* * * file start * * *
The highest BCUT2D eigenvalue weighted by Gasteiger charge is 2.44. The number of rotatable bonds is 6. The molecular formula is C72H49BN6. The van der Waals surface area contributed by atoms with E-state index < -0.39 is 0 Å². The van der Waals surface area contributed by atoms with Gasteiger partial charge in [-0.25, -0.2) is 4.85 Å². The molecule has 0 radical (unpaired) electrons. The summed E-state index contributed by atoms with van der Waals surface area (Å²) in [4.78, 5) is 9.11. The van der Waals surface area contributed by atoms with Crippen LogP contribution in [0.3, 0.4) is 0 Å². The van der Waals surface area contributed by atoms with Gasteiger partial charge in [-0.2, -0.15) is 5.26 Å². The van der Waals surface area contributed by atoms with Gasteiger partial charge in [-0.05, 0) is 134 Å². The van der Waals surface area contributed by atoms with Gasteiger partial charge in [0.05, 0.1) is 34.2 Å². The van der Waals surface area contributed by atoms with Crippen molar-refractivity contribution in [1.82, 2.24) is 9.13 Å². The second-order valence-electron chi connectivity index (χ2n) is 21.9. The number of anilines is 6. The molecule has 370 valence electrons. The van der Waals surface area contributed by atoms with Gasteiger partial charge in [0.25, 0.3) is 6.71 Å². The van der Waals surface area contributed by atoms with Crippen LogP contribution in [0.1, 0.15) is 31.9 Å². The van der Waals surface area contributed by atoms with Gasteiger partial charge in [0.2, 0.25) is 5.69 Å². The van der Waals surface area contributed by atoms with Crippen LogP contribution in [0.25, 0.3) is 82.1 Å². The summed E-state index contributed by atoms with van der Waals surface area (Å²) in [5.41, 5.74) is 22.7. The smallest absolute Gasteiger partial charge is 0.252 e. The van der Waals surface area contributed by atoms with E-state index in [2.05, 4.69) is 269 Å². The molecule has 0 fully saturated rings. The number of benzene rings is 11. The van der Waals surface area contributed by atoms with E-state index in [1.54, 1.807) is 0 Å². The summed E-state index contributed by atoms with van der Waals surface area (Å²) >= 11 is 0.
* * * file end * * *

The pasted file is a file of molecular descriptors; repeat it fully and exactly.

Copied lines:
The highest BCUT2D eigenvalue weighted by Gasteiger charge is 2.44. The number of rotatable bonds is 6. The molecular formula is C72H49BN6. The van der Waals surface area contributed by atoms with E-state index < -0.39 is 0 Å². The van der Waals surface area contributed by atoms with Gasteiger partial charge in [-0.25, -0.2) is 4.85 Å². The molecule has 0 radical (unpaired) electrons. The summed E-state index contributed by atoms with van der Waals surface area (Å²) in [4.78, 5) is 9.11. The van der Waals surface area contributed by atoms with Crippen LogP contribution in [0.3, 0.4) is 0 Å². The van der Waals surface area contributed by atoms with Gasteiger partial charge in [-0.2, -0.15) is 5.26 Å². The van der Waals surface area contributed by atoms with Gasteiger partial charge in [-0.05, 0) is 134 Å². The van der Waals surface area contributed by atoms with Gasteiger partial charge in [0.05, 0.1) is 34.2 Å². The van der Waals surface area contributed by atoms with Crippen molar-refractivity contribution in [1.82, 2.24) is 9.13 Å². The second-order valence-electron chi connectivity index (χ2n) is 21.9. The number of anilines is 6. The molecule has 370 valence electrons. The van der Waals surface area contributed by atoms with Gasteiger partial charge in [0.25, 0.3) is 6.71 Å². The van der Waals surface area contributed by atoms with Crippen LogP contribution in [0.1, 0.15) is 31.9 Å². The van der Waals surface area contributed by atoms with Gasteiger partial charge in [0.2, 0.25) is 5.69 Å². The van der Waals surface area contributed by atoms with Crippen LogP contribution in [0.25, 0.3) is 82.1 Å². The summed E-state index contributed by atoms with van der Waals surface area (Å²) in [5.41, 5.74) is 22.7. The smallest absolute Gasteiger partial charge is 0.252 e. The van der Waals surface area contributed by atoms with E-state index in [2.05, 4.69) is 269 Å². The molecule has 0 fully saturated rings. The number of benzene rings is 11. The van der Waals surface area contributed by atoms with E-state index in [1.54, 1.807) is 0 Å². The summed E-state index contributed by atoms with van der Waals surface area (Å²) >= 11 is 0.